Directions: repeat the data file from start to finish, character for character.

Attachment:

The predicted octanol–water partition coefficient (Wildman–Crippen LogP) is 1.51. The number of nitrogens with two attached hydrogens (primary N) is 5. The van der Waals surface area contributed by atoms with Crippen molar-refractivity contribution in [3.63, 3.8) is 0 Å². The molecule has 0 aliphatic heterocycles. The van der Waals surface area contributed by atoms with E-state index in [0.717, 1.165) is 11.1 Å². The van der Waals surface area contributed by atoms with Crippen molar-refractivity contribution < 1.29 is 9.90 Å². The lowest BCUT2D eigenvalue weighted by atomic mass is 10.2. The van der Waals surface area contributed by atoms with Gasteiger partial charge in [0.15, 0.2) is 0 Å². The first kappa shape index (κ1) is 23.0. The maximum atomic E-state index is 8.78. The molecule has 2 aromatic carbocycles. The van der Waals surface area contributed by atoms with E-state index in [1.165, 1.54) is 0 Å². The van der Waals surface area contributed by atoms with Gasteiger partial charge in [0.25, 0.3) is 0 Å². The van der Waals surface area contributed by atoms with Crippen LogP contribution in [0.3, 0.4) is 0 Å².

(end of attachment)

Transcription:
The predicted octanol–water partition coefficient (Wildman–Crippen LogP) is 1.51. The number of nitrogens with two attached hydrogens (primary N) is 5. The van der Waals surface area contributed by atoms with Crippen molar-refractivity contribution in [3.63, 3.8) is 0 Å². The molecule has 0 aliphatic heterocycles. The van der Waals surface area contributed by atoms with E-state index in [0.717, 1.165) is 11.1 Å². The van der Waals surface area contributed by atoms with Crippen molar-refractivity contribution < 1.29 is 9.90 Å². The lowest BCUT2D eigenvalue weighted by atomic mass is 10.2. The van der Waals surface area contributed by atoms with Gasteiger partial charge in [0.15, 0.2) is 0 Å². The first kappa shape index (κ1) is 23.0. The maximum atomic E-state index is 8.78. The molecule has 2 aromatic carbocycles. The van der Waals surface area contributed by atoms with E-state index in [1.165, 1.54) is 0 Å². The van der Waals surface area contributed by atoms with Gasteiger partial charge in [0.25, 0.3) is 0 Å². The van der Waals surface area contributed by atoms with Crippen LogP contribution in [0.3, 0.4) is 0 Å².